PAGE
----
Crop Genebank Knowledge Base

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Weeds - wheat

Contributors to this page: CIMMYT, Mexico (Etienne Duveiller, Monica Mezzalama, Eloise Phipps, Thomas Payne, Jesper Norgaard), Independent consultant (Jesse Dubin).

Creeping thistle, Canada thistle

Creeping thistle, Canada thistle (photo: ICARDA)

Scientific name

Cirsium arvense (L.) Scop.



C. arvense is a noxious weed of the Asteraceae family. It is difficult to eradicate, and is usually introduced accidentally as a contaminant in cereal crop seeds. It is present in Mexico but limited to certain areas. Many countries regulate this plant, or its parts (i.e., seed) as a contaminant.


C. arvense is a serious invasive species in regions where it has been introduced. It is difficult to eradicate because it produces rhizomes.


Cereals and other crops.

Geographic distribution

Native to Europe. Present in the USA, Canada, Mexico, Brazil, South Asia, Brazil, Australia and New Zealand.


C. arvense is a tall, herbaceous, perennial plant, forming extensive clonal colonies from an underground root system that sends up numerous erect stems each spring, reaching 1-1.2 m tall (occasionally more). The stems often lie partly flat by summer but can stay erect if supported by other vegetation. The leaves are very spiny, lobed, up to 15-20 cm long and 2-3 cm wide (smaller on the upper part of the flower stem). The inflorescence is 10-22 mm in diameter, pink-purple in color, with all the florets of similar form (i.e., with no division into disc and ray florets). The flowers are usually dioecious, but not invariably so, with some plants bearing hermaphrodite flowers. The seeds are 4-5 mm long, with a feathery pappus that assists in wind dispersal.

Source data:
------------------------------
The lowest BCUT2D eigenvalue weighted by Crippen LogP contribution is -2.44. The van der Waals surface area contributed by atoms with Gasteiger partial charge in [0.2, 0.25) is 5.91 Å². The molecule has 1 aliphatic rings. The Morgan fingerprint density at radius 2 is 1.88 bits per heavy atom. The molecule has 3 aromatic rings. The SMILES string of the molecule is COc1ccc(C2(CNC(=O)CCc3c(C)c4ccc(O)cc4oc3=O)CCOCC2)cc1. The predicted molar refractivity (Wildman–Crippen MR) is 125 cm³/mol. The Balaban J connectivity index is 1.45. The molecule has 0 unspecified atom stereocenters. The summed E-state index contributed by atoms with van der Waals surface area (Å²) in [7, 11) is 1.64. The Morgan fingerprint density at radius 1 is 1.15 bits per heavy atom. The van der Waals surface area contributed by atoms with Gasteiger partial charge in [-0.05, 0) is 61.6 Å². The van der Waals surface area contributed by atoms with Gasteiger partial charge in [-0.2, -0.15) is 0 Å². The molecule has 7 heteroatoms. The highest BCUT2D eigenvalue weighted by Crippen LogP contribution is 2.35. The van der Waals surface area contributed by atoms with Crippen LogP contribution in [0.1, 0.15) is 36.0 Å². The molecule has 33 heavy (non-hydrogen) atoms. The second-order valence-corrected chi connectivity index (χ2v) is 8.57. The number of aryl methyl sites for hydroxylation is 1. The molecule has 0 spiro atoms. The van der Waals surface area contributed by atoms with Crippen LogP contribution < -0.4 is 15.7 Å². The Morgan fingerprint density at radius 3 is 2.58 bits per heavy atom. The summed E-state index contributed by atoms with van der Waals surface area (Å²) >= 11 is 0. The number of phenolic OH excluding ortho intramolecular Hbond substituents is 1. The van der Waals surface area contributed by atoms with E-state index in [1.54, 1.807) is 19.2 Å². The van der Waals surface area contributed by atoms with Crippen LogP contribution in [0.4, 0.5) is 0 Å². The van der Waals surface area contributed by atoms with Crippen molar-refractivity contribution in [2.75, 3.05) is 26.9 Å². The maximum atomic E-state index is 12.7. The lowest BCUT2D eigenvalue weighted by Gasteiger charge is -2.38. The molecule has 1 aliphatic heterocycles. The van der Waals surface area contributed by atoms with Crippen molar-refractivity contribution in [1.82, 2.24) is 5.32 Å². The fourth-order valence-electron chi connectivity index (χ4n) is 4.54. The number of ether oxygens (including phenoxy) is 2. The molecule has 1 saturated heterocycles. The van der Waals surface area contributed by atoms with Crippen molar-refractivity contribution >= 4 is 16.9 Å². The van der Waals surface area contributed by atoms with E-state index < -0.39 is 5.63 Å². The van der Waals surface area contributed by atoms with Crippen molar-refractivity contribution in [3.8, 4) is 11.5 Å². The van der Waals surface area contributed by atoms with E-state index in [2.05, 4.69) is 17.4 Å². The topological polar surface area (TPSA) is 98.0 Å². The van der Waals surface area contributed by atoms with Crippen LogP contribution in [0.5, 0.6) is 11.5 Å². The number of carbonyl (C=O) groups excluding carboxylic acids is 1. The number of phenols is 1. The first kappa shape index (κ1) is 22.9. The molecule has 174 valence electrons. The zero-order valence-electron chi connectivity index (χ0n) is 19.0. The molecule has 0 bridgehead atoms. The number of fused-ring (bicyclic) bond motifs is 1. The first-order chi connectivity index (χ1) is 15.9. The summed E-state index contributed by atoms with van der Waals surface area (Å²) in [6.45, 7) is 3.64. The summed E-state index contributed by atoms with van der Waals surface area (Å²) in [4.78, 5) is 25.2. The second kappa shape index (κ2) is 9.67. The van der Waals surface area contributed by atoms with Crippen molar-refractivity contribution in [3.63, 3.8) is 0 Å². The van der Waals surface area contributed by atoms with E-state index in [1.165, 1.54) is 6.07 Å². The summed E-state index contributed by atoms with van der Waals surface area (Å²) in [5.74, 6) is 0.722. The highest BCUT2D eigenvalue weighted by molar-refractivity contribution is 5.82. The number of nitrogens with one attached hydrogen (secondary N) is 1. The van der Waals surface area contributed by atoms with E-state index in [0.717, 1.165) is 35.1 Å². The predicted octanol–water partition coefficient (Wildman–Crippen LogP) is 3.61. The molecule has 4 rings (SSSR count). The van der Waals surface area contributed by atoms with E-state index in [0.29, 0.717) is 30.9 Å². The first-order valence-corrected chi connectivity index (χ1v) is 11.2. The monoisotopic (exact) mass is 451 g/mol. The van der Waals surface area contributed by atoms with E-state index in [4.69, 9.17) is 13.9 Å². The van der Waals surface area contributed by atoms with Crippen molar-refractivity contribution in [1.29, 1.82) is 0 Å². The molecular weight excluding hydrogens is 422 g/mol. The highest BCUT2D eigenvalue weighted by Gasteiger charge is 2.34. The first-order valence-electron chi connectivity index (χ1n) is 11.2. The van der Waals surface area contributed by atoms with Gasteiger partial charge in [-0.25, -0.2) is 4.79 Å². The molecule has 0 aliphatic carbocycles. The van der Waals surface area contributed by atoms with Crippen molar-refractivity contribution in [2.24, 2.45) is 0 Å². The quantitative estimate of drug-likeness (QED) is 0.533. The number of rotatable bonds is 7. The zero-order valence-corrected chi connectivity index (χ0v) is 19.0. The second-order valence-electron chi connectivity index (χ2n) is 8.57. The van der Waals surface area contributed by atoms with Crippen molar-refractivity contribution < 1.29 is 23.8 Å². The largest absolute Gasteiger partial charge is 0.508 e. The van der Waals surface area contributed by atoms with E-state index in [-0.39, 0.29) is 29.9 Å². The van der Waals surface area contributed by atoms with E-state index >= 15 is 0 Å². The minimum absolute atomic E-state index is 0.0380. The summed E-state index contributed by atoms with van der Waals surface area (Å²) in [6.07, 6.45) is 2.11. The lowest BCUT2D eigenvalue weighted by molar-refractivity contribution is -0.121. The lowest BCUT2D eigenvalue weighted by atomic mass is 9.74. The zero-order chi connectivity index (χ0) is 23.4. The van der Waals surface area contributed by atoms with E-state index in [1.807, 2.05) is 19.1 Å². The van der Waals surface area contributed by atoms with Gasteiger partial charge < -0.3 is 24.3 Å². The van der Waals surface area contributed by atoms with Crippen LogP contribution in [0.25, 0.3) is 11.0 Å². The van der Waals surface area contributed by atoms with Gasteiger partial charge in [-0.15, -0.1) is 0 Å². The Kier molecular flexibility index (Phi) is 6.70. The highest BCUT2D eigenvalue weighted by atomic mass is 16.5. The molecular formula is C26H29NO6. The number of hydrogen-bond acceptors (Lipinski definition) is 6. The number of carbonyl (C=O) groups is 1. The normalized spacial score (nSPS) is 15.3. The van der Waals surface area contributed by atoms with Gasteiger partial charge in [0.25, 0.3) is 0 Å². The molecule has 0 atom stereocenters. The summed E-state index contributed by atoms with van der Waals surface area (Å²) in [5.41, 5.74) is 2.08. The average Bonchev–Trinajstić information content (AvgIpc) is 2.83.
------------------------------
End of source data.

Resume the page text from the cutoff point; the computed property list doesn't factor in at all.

Most seeds germinate within a year, but buried seed can stay dormant for up to 20 years.

Detection/indexing methods used

  • At CIMMYT: Physical inspection of seed
  • At ICARDA: Not applicable


  • Killing the roots is the only effective control method in the field. A combination of spring-summer mowing and herbicide application in the fall is extremely effective. There is no seed treatment available

Procedures followed at the centers in case of positive test

  • At CIMMYT: Depending on the level of infestation, the seed may be cleaned (i.e., the weed propagules are removed from the wheat seed). If the infestation rate is too high the seed lot is destroyed.
  • At ICARDA: Not applicable

References and further reading

Alberta Invasive Plants Council. Invasive alien species factsheet: Canada thistle (Cirsium arvense). [online] Available from URL: Date accessed 07 April 2010

Blamey M, Grey-Wilson C. 1989. The Illustrated Flora of Britain and Northern Europe. London: Hodder and Stoughton.

United States Department of Agriculture (USDA). PLANTS profile: Cirsium arvense (L.) Scop., Canada thistle. [online] Available from URL: Date accessed 07 April 2010

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